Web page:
As I attempted to describe in several comments here and here, context makes a world of difference and is something that was sorely missing from Wood’s original article on ISIS, despite it’s detailed long-windedness.
The article below addresses that omission. It’s a bit long, but nowhere near the 10,000+ words of Wood’s original article which, to be quite honest, struck me as yet another example of intellectual Islamophobia—something not very different from “scientific” racism, IMO.
Since Monday, much has been said in print, radio, and television about Graeme Wood’s recent front-page feature piece for The Atlantic entitled “What ISIS Really Wants.” The article, which is lengthy and highly descriptive, and is essentially an exhaustive examination of the ideology that shores up the cruel vision, messages, and tactics of ISIS, the radical militant group currently terrorizing entire sections of the Middle East. But while the article was initially met with widespread praise, it has since become the subject of criticism and even condemnation from several groups, including Muslim academics, scholars of Islamic law, Muslim leaders and high-profile political pundits.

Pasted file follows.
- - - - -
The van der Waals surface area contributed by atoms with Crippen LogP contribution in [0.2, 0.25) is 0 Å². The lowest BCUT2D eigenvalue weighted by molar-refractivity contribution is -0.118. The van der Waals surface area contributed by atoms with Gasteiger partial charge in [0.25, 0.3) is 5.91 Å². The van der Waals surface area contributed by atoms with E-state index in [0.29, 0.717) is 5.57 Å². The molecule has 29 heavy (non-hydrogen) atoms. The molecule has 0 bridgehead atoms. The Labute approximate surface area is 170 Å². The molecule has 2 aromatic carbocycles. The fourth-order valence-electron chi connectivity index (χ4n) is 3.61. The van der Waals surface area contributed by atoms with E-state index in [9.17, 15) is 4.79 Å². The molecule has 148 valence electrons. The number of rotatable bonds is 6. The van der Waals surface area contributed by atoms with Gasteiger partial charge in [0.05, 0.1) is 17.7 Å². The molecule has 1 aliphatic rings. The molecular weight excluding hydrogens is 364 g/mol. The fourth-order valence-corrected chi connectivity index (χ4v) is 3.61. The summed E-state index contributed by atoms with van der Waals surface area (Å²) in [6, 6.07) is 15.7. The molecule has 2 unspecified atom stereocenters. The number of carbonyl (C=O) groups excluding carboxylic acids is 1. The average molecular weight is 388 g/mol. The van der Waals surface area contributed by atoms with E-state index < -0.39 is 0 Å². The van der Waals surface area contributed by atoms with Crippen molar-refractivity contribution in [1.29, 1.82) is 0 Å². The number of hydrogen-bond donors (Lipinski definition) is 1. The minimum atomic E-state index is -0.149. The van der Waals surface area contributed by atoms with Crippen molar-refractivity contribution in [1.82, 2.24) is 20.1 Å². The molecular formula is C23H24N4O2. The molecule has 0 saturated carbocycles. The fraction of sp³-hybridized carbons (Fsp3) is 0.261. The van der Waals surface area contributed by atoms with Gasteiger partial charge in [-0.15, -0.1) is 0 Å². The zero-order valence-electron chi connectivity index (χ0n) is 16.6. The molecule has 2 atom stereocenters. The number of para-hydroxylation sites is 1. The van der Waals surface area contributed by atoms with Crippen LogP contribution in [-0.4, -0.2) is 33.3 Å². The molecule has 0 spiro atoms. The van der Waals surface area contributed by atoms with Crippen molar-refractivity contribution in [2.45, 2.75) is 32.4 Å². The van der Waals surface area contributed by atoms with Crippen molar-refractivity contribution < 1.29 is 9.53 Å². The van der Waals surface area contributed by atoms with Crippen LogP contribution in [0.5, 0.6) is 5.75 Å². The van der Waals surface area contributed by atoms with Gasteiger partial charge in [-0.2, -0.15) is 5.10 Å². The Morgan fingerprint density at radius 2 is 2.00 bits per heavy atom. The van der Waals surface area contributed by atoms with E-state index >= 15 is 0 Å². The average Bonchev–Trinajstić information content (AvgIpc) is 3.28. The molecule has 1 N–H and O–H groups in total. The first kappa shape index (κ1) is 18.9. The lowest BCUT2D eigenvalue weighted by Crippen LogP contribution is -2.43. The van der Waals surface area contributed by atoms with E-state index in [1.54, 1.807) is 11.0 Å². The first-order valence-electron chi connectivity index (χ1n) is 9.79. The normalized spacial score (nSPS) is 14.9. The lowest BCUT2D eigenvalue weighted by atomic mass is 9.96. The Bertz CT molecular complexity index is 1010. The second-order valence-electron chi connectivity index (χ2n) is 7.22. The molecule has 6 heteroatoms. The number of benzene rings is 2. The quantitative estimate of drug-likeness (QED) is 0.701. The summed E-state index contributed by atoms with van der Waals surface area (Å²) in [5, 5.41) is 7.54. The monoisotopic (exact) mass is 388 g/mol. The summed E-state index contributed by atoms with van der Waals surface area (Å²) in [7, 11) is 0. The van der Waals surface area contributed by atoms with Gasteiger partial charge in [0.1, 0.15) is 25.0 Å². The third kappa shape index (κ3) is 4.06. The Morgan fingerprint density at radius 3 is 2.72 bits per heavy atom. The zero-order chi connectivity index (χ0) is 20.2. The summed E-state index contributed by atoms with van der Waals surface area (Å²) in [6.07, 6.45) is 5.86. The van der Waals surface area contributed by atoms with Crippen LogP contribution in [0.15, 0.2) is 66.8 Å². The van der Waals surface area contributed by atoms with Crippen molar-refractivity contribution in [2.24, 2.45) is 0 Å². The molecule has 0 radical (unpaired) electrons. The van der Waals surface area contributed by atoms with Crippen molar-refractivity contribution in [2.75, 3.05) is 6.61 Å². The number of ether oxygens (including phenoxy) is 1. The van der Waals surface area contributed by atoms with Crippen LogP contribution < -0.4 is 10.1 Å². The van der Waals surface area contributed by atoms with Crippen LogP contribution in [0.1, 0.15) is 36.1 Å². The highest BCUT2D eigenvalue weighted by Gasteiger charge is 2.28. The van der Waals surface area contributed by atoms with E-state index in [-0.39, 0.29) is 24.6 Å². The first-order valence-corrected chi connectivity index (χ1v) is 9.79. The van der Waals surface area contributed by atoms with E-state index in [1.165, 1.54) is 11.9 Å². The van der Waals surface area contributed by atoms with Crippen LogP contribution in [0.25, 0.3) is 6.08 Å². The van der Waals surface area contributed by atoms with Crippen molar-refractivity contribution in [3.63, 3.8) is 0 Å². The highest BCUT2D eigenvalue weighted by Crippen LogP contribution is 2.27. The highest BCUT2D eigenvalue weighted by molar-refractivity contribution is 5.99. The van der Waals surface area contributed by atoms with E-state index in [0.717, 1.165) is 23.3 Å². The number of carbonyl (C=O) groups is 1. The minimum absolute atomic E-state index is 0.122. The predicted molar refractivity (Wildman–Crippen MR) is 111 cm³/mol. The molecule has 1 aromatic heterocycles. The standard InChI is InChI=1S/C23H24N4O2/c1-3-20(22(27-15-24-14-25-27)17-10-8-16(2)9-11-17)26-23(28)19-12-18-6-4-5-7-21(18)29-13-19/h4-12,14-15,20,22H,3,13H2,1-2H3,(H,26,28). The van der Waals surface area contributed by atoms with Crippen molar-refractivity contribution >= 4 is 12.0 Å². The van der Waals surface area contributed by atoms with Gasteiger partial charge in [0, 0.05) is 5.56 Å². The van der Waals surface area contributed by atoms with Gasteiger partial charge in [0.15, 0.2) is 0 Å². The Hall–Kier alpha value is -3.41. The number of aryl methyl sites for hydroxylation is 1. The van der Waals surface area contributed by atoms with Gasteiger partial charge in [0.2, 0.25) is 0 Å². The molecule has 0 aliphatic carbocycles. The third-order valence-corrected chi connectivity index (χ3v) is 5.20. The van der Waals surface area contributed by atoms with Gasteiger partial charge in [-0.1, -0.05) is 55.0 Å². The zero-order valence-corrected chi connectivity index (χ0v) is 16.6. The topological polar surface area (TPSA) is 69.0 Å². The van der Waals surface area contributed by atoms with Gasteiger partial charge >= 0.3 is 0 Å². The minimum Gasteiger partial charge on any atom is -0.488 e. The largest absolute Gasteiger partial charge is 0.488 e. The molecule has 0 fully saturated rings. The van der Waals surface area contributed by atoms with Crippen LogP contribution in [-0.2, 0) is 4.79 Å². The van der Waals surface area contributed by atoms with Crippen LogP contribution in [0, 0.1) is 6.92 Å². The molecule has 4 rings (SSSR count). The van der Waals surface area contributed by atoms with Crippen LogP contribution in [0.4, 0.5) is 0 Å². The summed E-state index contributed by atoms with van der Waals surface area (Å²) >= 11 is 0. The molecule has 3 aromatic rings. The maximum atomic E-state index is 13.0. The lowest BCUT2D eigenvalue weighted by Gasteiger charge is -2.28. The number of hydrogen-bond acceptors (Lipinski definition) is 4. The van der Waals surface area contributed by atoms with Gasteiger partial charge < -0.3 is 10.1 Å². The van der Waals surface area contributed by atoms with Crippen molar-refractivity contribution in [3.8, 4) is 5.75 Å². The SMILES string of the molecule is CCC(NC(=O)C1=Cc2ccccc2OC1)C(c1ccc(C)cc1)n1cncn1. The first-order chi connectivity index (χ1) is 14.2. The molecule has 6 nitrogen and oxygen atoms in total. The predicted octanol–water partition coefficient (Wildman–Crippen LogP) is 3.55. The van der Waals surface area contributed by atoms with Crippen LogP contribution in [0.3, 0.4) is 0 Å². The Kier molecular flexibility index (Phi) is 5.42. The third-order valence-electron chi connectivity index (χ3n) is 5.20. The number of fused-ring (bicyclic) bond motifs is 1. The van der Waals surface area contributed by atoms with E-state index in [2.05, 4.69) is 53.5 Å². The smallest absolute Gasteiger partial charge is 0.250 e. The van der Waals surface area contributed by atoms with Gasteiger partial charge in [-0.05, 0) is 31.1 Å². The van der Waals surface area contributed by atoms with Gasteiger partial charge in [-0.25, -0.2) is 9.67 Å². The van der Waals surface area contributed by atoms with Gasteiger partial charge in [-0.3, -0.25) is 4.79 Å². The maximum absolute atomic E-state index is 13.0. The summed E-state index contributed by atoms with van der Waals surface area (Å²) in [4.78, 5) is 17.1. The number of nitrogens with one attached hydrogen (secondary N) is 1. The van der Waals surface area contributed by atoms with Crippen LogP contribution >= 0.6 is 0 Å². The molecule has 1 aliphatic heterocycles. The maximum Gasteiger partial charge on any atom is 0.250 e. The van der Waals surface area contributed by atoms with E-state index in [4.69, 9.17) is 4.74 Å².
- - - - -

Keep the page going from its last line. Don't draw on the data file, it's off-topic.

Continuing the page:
Critics have elucidated a slew of issues with the piece, but many are rooted in quotes by Bernard Haykel, a professor of Near Eastern Studies at Princeton University who Wood quotes extensively to justify his claims. When ThinkProgress spoke with other scholars in Haykel’s field, however, at least one expressed surprise at his involvement with the piece, and indicated curiosity about the scholar’s thoughts on the final product.
With this in mind, ThinkProgress reached out to Haykel, who agreed to an interview to help dispel any misconception that he is trying to score “political” points, explaining, “my approach is a scholarly one and not motivated by an agenda.” He admitted that he had initially read Wood’s article quickly — “it’s a long piece,” he joked — and declined to directly address most of Wood’s claims other than to insist the piece was ultimately “[Wood’s] argument … not my argument.” Still, he didn’t shy away from expanding on some things the author left out or possibly misrepresented, and offered a revealing examination of what’s at stake when fighting ISIS. […]
From the author of the article:
Interesting reactions to my Atlantic/ISIS posts. Many Muslims and Islam scholars? Fans The author, conservatives, random dudes? Not so much